Why spring is an ideal time to undertake renovations and repairs whether doing them yourself, using skilled tradespeople or a combination of both.
Choosing the best time of year to renovate your property may hinge on how much renovation you’re planning. A thorough clear out and ‘lick of paint’ may be undertaken in spring or summer, whereas tasks involving building or construction work could be better done in spring when winter has passed and there are several months left before the next onset of possibly adverse conditions. Spring provides a combination of warmer weather and plenty of time before winter, making it ideal for renovations. If you get the work done quick, it will be finished by time the summer holidays start.
A regenerative time of year?
Spring is often thought of as the time of year when reorganisations take place. The archetypal ‘spring clean’ is as true now as it’s ever been, and many gardeners put in the hard yards outdoors at that time of year as things start to grow after the winter recess.
Therefore, spring is a good time to tackle renovations knowing there are a good six months of milder weather before autumn bites later in the year. Many renovations involve doors and windows being wide open which is more comfortable in milder weather, and it’s a lot easier to keep the house cleaner if tradespeople are in and out during dryer weather compared to the possible wetter conditions of winter and autumn causing mud and other debris to be traipsed through the house.
Of course, if you earmark spring as the time to get on with renovations and it entails seeking expert help in the form of, say, builders, then it’s important to find a tradesman well in advance of when you’d like them to start work.
Summer is often when contractors and skilled trades personnel are in highest demand while fewer of them are available as some will be on their summer breaks. Booking for spring helps ensure you secure the services of the relevant people when you’d ideally require them.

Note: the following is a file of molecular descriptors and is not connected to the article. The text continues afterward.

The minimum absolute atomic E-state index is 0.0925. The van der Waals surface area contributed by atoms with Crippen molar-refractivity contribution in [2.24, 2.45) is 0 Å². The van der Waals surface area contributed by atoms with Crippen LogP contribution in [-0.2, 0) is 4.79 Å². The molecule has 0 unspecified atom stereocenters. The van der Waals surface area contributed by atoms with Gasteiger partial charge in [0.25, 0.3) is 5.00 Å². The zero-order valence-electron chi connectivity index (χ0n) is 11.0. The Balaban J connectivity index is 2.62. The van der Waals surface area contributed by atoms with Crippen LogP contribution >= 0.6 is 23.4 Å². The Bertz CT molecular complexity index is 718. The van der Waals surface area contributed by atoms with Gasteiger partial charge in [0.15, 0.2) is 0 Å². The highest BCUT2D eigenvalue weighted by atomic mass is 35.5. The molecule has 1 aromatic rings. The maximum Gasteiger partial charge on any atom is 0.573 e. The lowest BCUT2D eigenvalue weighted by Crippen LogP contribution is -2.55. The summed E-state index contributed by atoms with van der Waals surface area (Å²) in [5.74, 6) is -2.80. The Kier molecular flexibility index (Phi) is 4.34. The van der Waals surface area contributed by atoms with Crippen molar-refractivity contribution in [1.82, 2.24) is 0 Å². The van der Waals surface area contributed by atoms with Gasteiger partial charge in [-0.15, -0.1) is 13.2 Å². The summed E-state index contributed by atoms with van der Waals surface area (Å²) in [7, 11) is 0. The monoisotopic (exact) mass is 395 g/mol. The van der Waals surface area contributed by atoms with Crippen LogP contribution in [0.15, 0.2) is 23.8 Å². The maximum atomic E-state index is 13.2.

If your renovation involves clearing a site – even if it’s just a section of your garden – it’s easier in early spring before plants and shrubs grow too much and sprout leaves.
While you might be tempted to undertake renovations in the optimum time for warmer weather such as the summer, bear in mind that if work takes longer you could suddenly find yourself running out of time before the temperatures drop as autumn arrives. Even a basic redecoration of the inside and outside of your home could easily run overtime.
A snag encountered here and there can suddenly take a week or more up and, if you didn’t get started until well into July for example, then you could find yourself at the end of the summer with lots left to do outside as chillier and wetter weather looms. Kicking off a renovation in spring gives you a longer spell of milder weather if your project overshoots time-wise.
Accommodating the unexpected
Another reason why spring makes sense for renovations is if a project takes on larger proportions. For example, redecorating old exterior paintwork may turn into replacing some wood if it’s found to be beyond reasonable and economical repair and a new coat of paint won’t be enough.
This all adds to the time and, again, giving yourself more warmer months by starting in spring rather than summer builds in some leeway for work that might take longer than originally expected.
The above applies especially if you’re doing much of, or even some of, the work yourself (but check here to ensure you’re not taking on tasks you’re not skilled or equipped for).
Sometimes things can take longer than you think and other aspects can get in the way; you may be unfortunate to fall ill so can’t spend as much time on the renovation work. Maybe your day job demands more of you for a while than originally expected? A spring start helps to take the pressure off in terms of time.